Zinc and Blood-Brain Barrier

Zinc deficiency may play a role in increasing the permeability of the blood-brain barrier, or the blood vessel system of the central nervous system that protects the brain from various toxic agents and foreign matter. This permeability is thought to increase drastically during periods of oxidative stress, for example bacterial or viral infection in the body. Zinc, in sufficient quantities, is believed to protect this barrier with its antioxidant properties.

Zinc and Brain Diseases

A variety of brain diseases have been associated with lowered zinc levels; these include schizophrenia, alcoholism, Wilson’s disease and Pick’s disease. Zinc has been used as a treatment in resolving some of these diseases, including Wilson’s disease and some types of schizophrenia.

The Role of Zn in Alzheimer’s Disease

Heightened levels of zinc in some parts of the brain are associated with Alzheimer’s disease. Progression of the disease is correlated with increased zinc levels in various parts of the brain, but also decreased levels in other regions. It is unknown what happens to zinc levels in the brain of Alzheimer’s disease, a redistribution of zinc may be enough to cause the disease to progress. This redistribution refers to the presence of zinc in areas of the brain where it’s not typically found, something which can happen, for instance, with traumatic brain injury.

The Role of Zn in Wilson’s Disease

In a mouse model of Wilson’s disease (toxic milk mutant), hepatic MTs accumulate as a result of decreased protein degradation and this appears to offer some protection from the high hepatic Cu levels. In Wilson’s disease, zinc treatment does not aggravate the patients’ clinical signs and/ or laboratory findings. However, it does improve some clinical symptoms of the patients. Although the administration of zinc has some side effects, none of them is so severe. Thus, Zn acetate is a recommended therapy, for long term management of patients with Wilson’s disease [4,8,40,52,53].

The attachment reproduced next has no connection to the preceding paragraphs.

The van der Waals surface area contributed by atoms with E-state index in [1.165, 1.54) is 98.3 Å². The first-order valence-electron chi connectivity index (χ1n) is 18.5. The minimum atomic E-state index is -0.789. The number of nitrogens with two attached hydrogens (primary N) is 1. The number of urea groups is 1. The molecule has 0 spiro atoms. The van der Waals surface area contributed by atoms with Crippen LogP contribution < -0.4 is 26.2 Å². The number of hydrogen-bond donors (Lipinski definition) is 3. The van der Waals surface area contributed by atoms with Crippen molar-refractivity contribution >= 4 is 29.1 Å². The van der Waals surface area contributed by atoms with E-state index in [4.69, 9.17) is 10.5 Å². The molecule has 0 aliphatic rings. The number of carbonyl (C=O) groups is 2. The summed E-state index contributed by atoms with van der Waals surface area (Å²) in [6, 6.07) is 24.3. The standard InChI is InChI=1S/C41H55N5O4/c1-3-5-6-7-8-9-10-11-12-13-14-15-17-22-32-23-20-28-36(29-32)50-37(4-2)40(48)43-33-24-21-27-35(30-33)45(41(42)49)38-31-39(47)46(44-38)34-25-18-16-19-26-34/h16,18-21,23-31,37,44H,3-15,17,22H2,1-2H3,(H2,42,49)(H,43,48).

Zinc as Antioxidants

Zinc is an excellent antioxidant. The purpose of an antioxidant is to get rid of free radicals that cause damage to cells in the body by bonding with them and neutralizing them. Zinc is particularly good at countering the damaging effect of high iron. Zinc also targets free radicals that cause inflammation throughout the body. The trace element zinc is linked together in cytosolic defense against reactive oxygen and nitrogen species. Zinc–superoxide dismutase catalyzes the dismutation of superoxide to oxygen and hydrogen peroxide. The latter and other hydroperoxides are subsequently reduced by the selenoenzyme glutathione peroxidase (GPx). Zinc ions may stimulate protective cellular stress-signaling pathways such as the antiapoptotic phosphoinositide-3-kinase/Akt cascade and may stabilize proteins, thereby rendering them less prone to oxidation. One important function of Zn ions in biology is to stabilize proteins. Zn2+ is redox inert in biological systems. Thus, the role of zinc in CuZn– SOD is generally thought to be that of a stabilizing component. Zn2+ is capable of inducing a stress response in terms of [1] the stimulation of MTF-1-dependent transcription, and the activation of stress-responsive signaling cascades such as MAPK and PI3K/Akt. It also stabilization of protein thiols. Zn2+ may also stabilize thiols in the zinc proteins including metallothioneins and zinc-finger transcription factors [54-56].

Zinc has an atheroprotective function because of its anti-inflammatory, anti-oxidant, and other properties [9]. Zinc supplementation would downregulate the inflammatory biomarkers for atherosclerosis in humans. In summary, this study showed that zinc increased antioxidant power and decreased CRP, inflammatory cytokines, adhesion molecules, and oxidative stress markers in elderly subjects after 6 mo of supplementation, and zinc decreased the generation of TNF-α, IL-1β, VCAM-1, and MDA+HAE, as well as NF-κB activation and increased A20 and PPAR-α in THP-1 cells and HAECs, which suggest that zinc may have an atheroprotective effect because of its anti-inflammatory and anti-oxidant function [6,32,57-60].